In this book, photography and its role as a reproducible medium is shown as the thread that unites the visual worlds of the artists Bill Brandt and Henry Moore. The American film director Orson Welles famously described the camera as “much more than a recording apparatus, it is a medium via which messages reach us from another world”. It was the camera, and the exponential demand for pictures during the second world war, that first brought Brandt and Moore together.
At a time when the communicative power of images was seized upon and controlled by government, both artists made works that responded in real time to the unfolding calamities of their times. Moore’s air-raid shelter drawings and Brandt’s shelter photographs provided a potent visual narrative through which to mediate civilians’ experiences. While working independently and in different media, their pictures were seen side by side in newsprint. Picture Post and its contemporary rivals – Life, Harpers, Lilliput – featured Brandt and Moore on their pages, each in their own way providing newsworthy pictures and stories.
Although art and photography were seen as distinct from one another – even antithetical – they shared the same platforms and circulated in the same visual universe. Ultimately, it was the reproducibility of photographs that provided the primary means by which any work of art was encountered. Moore, as much Brandt, recognised photography as a fundamental channel of communication.
As well as contributing to news media, both artists were deeply invested in publishing books of their work. Brandt published collections of his photographs in which he reinvented earlier works and set new versions of his pictures into fresh contexts and juxtapositions, often radically altering the way they appeared.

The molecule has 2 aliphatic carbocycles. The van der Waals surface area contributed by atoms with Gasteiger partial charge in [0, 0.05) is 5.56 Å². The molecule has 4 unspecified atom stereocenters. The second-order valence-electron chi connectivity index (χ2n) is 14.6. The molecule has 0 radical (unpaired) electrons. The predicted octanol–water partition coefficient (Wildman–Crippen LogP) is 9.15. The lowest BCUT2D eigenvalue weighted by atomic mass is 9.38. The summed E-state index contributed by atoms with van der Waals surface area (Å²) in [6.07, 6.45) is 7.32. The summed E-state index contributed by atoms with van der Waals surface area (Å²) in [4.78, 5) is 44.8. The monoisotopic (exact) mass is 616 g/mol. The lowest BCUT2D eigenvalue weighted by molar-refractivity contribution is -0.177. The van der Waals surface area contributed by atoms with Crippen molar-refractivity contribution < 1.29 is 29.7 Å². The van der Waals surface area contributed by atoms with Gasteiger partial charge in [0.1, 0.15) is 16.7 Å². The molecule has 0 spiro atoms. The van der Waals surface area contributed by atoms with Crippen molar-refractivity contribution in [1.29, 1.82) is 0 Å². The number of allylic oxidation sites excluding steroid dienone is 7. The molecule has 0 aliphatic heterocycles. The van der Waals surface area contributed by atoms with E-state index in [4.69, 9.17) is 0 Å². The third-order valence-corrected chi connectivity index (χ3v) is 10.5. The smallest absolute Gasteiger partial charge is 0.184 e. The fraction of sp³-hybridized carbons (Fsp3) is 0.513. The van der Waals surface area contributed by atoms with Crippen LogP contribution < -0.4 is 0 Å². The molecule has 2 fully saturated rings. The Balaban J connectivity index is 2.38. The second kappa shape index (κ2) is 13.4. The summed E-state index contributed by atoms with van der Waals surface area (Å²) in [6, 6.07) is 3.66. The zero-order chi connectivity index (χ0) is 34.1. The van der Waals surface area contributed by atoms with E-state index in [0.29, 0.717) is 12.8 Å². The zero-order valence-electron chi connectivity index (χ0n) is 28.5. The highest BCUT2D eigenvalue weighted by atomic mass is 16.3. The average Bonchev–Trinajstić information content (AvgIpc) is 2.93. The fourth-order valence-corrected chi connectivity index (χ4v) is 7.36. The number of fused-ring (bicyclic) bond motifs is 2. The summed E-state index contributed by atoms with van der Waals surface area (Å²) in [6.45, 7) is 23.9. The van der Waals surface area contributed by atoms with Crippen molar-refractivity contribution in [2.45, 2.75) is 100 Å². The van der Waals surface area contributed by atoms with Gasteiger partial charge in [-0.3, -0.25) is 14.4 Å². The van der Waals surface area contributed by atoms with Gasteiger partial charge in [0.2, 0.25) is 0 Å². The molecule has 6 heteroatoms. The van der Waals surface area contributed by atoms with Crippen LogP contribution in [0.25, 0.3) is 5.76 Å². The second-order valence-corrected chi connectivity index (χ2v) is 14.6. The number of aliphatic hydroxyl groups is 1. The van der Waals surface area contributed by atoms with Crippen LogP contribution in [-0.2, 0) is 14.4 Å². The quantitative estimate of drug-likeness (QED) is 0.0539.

Moore, meanwhile, was controlling of how his works were captured by the camera. In early exhibition catalogues, it was Moore who supplied and oversaw the photography. His photographic archive, preserved at the Henry Moore Foundation in Hertfordshire, contains more than 200,000 prints, contact sheets, slides and negatives, a clear signal of his commitment to the medium. Later, he collaborated with photographers to produce narratives of his works. Photography, in short, was a medium of equal significance to Brandt and Moore.
Printed images in a book or magazine are often assumed to be secondary to the thing they depict, mere surrogates of original works of art. This implicit hierarchy means we often give these visual media short shrift – they appear not to warrant the same degree of contemplation we might afford a drawing or vintage print. This book seeks to interrupt that mode of looking. It places sculptures, drawings and photographic prints on the same footing as newsprint, books, negatives, contact sheets and other unfinished and experimental forms.
The cover design and format of the book is drawn from Picture Post, the illustrated weekly that was read by millions during the war and postwar years. It also evokes the broader sphere of news media and its persistence – the brash white-on-red masthead remains a familiar signature of magazines, tabloids and televisions news ribbons to this day, almost a hundred years on.
Martina Droth is the deputy director of research and curator of sculpture at the Yale Center for British Art in New Haven, Connecticut.
Bill Brandt / Henry Moore is at the Hepworth Wakefield, Yorkshire, 7 February–31 May, then at the Yale Center for British Art 25 June–13 September, and the Sainsbury Centre for Visual Art, Norwich, 22 November–28 February 2021